This week will resonate with me for a long time, and I will use the journey home to reflect on the wealth of information shared. I am grateful to MSH for affording me this opportunity, and I return home re-energized and invigorated to continue our work as we contribute towards the shared vision of an AIDS- free generation, and someday soon, the end of AIDS.

Shameza David is program officer for the second phase of the MSH-led Guyana HIV/AIDS Reduction and Prevention Program (GHARP II), funded by USAID.

Emerging World Powers: Leadership to Turn the Tide

XIX International AIDS Conference (AIDS 2012) Washington DC. Special Session: China, India, South Africa, Brazil: How Will They Use Their Leadership to Advance the AIDS Response?  Aradhana Johri. © IAS/Ryan Rayburn -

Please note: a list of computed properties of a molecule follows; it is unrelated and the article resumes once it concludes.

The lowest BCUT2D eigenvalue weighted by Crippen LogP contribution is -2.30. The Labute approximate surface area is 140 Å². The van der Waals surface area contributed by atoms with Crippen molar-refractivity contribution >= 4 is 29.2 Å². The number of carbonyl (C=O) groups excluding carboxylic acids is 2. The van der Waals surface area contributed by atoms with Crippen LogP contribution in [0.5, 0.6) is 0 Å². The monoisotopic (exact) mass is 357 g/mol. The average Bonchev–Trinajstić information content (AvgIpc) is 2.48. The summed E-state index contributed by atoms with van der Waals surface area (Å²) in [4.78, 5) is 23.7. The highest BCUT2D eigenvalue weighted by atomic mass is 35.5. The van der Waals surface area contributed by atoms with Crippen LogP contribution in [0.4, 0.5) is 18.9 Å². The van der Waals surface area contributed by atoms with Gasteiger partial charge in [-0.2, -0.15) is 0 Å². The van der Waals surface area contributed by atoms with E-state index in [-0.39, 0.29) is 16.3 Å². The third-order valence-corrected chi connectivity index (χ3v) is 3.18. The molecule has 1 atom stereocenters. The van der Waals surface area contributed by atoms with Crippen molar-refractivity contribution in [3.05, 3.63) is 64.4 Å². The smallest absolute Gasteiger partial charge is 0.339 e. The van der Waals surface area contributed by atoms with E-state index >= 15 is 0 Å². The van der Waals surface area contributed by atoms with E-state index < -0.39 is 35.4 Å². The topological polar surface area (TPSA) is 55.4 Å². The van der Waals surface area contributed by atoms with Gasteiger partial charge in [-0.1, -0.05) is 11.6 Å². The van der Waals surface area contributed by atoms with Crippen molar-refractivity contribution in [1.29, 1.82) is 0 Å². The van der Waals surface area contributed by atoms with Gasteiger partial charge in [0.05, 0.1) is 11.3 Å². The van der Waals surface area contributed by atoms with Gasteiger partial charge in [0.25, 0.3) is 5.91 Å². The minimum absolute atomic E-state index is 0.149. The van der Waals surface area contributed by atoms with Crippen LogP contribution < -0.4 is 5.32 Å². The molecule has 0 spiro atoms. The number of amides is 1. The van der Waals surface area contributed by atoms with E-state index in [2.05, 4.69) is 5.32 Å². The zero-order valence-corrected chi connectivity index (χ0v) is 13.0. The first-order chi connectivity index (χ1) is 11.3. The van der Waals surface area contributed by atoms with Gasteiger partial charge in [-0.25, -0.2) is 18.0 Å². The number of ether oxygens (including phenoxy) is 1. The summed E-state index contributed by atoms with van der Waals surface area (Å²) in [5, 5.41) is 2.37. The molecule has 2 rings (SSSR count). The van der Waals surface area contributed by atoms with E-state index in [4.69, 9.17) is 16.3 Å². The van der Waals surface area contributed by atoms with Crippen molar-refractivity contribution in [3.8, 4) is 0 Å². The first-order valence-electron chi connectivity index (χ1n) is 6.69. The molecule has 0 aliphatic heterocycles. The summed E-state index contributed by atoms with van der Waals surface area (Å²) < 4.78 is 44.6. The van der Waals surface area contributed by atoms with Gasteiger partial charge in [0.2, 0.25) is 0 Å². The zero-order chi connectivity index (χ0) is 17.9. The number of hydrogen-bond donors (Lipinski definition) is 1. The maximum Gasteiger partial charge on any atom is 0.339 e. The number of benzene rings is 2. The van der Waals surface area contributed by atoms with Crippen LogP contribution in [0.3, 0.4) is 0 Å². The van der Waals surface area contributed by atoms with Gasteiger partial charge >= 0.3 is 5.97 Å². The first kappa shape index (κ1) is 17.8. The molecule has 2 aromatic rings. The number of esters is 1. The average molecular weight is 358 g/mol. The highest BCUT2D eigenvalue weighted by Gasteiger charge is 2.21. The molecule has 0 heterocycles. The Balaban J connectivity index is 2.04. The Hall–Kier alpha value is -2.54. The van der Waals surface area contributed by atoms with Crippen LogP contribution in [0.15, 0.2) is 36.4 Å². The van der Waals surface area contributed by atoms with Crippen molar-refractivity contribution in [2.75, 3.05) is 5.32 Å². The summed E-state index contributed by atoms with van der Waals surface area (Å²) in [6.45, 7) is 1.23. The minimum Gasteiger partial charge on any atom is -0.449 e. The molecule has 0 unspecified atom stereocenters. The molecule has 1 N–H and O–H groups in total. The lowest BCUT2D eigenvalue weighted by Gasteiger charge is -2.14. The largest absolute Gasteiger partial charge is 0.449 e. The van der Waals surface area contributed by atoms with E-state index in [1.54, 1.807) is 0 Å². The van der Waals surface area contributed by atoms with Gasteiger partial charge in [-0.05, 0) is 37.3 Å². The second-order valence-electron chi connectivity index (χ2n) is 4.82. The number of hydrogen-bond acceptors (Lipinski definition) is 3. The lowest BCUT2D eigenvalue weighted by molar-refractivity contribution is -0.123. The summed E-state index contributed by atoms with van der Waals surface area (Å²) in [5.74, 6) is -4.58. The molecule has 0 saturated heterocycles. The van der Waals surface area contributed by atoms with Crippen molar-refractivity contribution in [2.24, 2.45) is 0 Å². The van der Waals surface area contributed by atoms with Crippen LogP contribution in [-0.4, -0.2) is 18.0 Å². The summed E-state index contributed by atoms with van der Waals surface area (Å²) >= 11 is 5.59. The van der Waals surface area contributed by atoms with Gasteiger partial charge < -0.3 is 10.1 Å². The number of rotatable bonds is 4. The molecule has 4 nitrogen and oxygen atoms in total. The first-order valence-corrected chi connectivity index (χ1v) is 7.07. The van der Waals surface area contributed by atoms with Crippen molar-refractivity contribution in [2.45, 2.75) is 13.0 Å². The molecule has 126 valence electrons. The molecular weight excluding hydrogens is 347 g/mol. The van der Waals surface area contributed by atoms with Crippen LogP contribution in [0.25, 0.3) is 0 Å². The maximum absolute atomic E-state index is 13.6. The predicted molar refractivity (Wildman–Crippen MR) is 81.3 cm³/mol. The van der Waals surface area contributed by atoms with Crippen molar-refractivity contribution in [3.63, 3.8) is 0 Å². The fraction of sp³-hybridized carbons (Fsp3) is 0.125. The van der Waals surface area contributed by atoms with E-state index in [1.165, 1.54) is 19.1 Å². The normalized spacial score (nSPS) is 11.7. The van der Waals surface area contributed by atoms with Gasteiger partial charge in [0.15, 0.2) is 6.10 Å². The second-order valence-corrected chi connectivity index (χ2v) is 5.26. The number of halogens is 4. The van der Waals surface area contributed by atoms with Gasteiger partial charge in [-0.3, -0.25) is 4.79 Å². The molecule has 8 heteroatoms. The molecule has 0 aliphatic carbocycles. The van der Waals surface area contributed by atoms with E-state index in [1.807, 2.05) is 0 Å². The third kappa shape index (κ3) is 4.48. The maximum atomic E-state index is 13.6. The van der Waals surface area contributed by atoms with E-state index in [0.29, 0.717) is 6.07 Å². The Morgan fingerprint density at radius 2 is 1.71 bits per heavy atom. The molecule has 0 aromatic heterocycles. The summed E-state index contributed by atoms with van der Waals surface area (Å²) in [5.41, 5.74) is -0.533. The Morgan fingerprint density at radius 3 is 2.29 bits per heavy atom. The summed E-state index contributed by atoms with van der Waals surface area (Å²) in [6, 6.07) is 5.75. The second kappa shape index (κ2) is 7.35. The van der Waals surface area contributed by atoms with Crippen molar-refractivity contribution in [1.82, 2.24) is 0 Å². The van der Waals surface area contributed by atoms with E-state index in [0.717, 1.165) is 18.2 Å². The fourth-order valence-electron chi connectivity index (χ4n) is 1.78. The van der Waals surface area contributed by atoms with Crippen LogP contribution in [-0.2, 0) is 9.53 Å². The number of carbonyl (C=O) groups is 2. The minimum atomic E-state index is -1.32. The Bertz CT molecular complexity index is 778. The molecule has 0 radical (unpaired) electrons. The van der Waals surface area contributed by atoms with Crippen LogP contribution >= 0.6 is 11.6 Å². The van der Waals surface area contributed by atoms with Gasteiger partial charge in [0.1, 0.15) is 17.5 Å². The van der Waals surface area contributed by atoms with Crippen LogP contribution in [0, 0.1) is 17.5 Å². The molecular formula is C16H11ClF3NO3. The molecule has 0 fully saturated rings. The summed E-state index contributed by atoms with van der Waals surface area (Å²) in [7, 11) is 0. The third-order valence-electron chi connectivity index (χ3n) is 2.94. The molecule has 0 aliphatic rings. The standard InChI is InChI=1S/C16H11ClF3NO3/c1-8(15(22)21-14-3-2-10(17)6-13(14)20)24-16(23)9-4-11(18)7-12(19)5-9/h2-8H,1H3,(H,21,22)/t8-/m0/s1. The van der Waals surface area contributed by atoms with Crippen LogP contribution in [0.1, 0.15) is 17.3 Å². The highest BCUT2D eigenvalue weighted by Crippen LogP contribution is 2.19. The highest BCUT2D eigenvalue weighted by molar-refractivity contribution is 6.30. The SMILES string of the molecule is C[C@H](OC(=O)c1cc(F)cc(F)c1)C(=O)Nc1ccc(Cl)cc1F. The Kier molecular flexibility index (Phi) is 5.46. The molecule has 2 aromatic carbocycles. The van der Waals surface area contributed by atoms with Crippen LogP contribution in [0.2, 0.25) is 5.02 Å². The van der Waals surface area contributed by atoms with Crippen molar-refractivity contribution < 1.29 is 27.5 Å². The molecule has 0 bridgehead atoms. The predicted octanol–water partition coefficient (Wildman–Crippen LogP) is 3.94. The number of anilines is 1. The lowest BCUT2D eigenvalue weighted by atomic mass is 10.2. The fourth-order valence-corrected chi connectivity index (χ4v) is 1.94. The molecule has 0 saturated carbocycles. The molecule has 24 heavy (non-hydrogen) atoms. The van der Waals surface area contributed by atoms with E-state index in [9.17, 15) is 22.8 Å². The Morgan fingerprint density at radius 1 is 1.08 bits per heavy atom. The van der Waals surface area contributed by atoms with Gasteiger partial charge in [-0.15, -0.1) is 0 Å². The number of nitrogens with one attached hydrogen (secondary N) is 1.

Aradhana Johri speaking at the XIX International AIDS Conference (AIDS 2012) Special Session: “China, India, South Africa, Brazil: How Will They Use Their Leadership to Advance the AIDS Response?” © IAS/Ryan Rayburn –

The similarities facing China, India, South Africa, and Brazil don’t necessarily jump off the page. However, important commonalities exist that the global health community needs to examine — and perhaps model in low income countries.

China, India, South Africa, and Brazil are emerging world powers that have made important advancements in changing the course of the HIV & AIDS epidemic in their countries.